Will Unemployment Insurance Be Reformed? Ask Businesses, Not Workers

commentary

(New York Times)

Britni Mann waits to speak with potential employers during a job fair at Hembree Park in Roswell, Georgia, May 13, 2021, photo by Christopher Aluka Berry/Reuters

Britni Mann waits to speak with potential employers during a job fair at Hembree Park in Roswell, Georgia, May 13, 2021

Photo by Christopher Aluka Berry/Reuters

by Kathryn A. Edwards

September 15, 2021

The unprecedented federal action to prop up unemployment insurance system during the pandemic wound down last week even as the pace of hiring in the United States slowed dramatically. The wind-down affected nearly 12 million workers—an estimated 5.1 million self-employed, contract, and gig workers and 3.8 million long-term unemployed people who lost benefits completely, and three million (PDF) who kept benefits but lost the $300 weekly federal supplement—bringing the programs created by last March's CARES Act and renewed by this March's American Rescue Plan Act to an end.…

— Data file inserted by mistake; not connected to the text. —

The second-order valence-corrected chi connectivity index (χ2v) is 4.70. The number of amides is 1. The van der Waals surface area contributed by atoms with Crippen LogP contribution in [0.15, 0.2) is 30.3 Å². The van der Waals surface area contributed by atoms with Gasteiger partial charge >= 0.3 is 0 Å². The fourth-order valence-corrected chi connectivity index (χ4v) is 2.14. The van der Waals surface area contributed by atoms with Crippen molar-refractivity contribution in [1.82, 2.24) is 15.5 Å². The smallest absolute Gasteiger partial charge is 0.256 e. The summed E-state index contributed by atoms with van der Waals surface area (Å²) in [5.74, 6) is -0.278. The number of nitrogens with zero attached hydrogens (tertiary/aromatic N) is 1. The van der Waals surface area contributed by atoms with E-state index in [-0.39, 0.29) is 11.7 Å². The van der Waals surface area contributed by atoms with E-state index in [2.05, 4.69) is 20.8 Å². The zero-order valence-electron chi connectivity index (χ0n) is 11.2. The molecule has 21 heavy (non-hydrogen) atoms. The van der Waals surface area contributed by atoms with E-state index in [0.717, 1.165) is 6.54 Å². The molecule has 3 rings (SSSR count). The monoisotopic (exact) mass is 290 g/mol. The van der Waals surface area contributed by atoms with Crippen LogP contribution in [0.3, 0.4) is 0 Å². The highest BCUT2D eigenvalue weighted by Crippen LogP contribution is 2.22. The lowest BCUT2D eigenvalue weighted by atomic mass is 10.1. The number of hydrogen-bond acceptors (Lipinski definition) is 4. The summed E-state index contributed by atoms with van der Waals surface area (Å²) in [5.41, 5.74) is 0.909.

The remainder of this commentary is available at nytimes.com.


Kathryn Edwards is a labor economist at the nonprofit, nonpartisan RAND Corporation and professor at the Pardee RAND Graduate School. Her research focuses on the interaction of public programs, labor supply, and earnings.

This commentary originally appeared on New York Times on September 13, 2021. Commentary gives RAND researchers a platform to convey insights based on their professional expertise and often on their peer-reviewed research and analysis.